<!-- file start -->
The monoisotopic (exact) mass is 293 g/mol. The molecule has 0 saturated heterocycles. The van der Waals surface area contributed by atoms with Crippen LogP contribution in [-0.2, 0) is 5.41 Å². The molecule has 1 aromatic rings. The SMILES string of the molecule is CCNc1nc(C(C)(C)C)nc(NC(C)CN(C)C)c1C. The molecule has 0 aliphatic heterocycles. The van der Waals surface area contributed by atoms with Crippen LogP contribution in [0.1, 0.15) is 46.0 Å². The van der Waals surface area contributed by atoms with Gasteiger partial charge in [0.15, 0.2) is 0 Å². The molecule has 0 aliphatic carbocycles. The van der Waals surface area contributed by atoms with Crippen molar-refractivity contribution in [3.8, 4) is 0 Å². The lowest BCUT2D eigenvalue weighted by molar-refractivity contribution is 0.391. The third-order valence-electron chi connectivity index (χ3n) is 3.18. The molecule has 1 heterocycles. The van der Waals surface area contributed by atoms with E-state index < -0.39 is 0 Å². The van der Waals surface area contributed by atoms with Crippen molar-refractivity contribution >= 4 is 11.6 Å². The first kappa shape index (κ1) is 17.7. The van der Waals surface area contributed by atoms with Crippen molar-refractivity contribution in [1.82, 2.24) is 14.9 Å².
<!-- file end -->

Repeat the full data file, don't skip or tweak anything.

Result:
The monoisotopic (exact) mass is 293 g/mol. The molecule has 0 saturated heterocycles. The van der Waals surface area contributed by atoms with Crippen LogP contribution in [-0.2, 0) is 5.41 Å². The molecule has 1 aromatic rings. The SMILES string of the molecule is CCNc1nc(C(C)(C)C)nc(NC(C)CN(C)C)c1C. The molecule has 0 aliphatic heterocycles. The van der Waals surface area contributed by atoms with Crippen LogP contribution in [0.1, 0.15) is 46.0 Å². The van der Waals surface area contributed by atoms with Gasteiger partial charge in [0.15, 0.2) is 0 Å². The molecule has 0 aliphatic carbocycles. The van der Waals surface area contributed by atoms with Crippen molar-refractivity contribution in [3.8, 4) is 0 Å². The lowest BCUT2D eigenvalue weighted by molar-refractivity contribution is 0.391. The third-order valence-electron chi connectivity index (χ3n) is 3.18. The molecule has 1 heterocycles. The van der Waals surface area contributed by atoms with E-state index < -0.39 is 0 Å². The van der Waals surface area contributed by atoms with Crippen molar-refractivity contribution >= 4 is 11.6 Å². The first kappa shape index (κ1) is 17.7. The van der Waals surface area contributed by atoms with Crippen molar-refractivity contribution in [1.82, 2.24) is 14.9 Å².